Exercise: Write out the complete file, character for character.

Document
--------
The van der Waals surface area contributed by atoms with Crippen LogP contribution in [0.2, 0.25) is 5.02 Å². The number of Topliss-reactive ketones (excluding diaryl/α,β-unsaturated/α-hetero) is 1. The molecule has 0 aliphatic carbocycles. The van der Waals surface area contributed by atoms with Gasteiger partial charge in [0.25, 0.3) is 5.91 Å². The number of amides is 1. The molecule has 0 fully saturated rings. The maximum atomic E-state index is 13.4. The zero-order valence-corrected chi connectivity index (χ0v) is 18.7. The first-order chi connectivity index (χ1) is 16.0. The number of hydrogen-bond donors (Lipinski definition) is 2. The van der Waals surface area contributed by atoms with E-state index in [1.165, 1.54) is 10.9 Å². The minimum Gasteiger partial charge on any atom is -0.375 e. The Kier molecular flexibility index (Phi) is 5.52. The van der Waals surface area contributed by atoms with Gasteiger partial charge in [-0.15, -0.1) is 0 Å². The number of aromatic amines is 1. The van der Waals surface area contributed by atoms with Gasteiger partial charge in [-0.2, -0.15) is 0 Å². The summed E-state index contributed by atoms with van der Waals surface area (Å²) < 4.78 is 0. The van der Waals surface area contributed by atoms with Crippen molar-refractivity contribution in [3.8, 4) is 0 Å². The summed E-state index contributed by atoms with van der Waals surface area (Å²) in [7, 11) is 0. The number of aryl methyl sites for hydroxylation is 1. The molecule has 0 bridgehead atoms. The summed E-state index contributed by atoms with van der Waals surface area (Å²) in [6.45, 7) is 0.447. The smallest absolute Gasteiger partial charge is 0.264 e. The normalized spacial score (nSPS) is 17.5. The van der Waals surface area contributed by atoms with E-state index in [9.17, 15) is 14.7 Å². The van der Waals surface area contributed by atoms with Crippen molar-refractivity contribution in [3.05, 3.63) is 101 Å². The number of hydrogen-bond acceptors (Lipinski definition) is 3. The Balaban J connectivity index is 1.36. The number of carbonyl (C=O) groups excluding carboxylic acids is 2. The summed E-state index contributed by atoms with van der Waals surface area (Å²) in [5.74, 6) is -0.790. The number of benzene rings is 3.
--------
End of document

The van der Waals surface area contributed by atoms with Crippen LogP contribution in [0.2, 0.25) is 5.02 Å². The number of Topliss-reactive ketones (excluding diaryl/α,β-unsaturated/α-hetero) is 1. The molecule has 0 aliphatic carbocycles. The van der Waals surface area contributed by atoms with Gasteiger partial charge in [0.25, 0.3) is 5.91 Å². The number of amides is 1. The molecule has 0 fully saturated rings. The maximum atomic E-state index is 13.4. The zero-order valence-corrected chi connectivity index (χ0v) is 18.7. The first-order chi connectivity index (χ1) is 16.0. The number of hydrogen-bond donors (Lipinski definition) is 2. The van der Waals surface area contributed by atoms with E-state index in [1.165, 1.54) is 10.9 Å². The minimum Gasteiger partial charge on any atom is -0.375 e. The Kier molecular flexibility index (Phi) is 5.52. The van der Waals surface area contributed by atoms with Gasteiger partial charge in [-0.15, -0.1) is 0 Å². The number of aromatic amines is 1. The van der Waals surface area contributed by atoms with Gasteiger partial charge in [-0.2, -0.15) is 0 Å². The summed E-state index contributed by atoms with van der Waals surface area (Å²) < 4.78 is 0. The van der Waals surface area contributed by atoms with Crippen molar-refractivity contribution in [3.8, 4) is 0 Å². The summed E-state index contributed by atoms with van der Waals surface area (Å²) in [7, 11) is 0. The number of aryl methyl sites for hydroxylation is 1. The molecule has 0 bridgehead atoms. The summed E-state index contributed by atoms with van der Waals surface area (Å²) in [6.45, 7) is 0.447. The smallest absolute Gasteiger partial charge is 0.264 e. The normalized spacial score (nSPS) is 17.5. The van der Waals surface area contributed by atoms with E-state index in [9.17, 15) is 14.7 Å². The van der Waals surface area contributed by atoms with Crippen molar-refractivity contribution in [3.05, 3.63) is 101 Å². The number of hydrogen-bond acceptors (Lipinski definition) is 3. The Balaban J connectivity index is 1.36. The number of carbonyl (C=O) groups excluding carboxylic acids is 2. The summed E-state index contributed by atoms with van der Waals surface area (Å²) in [5.74, 6) is -0.790. The number of benzene rings is 3.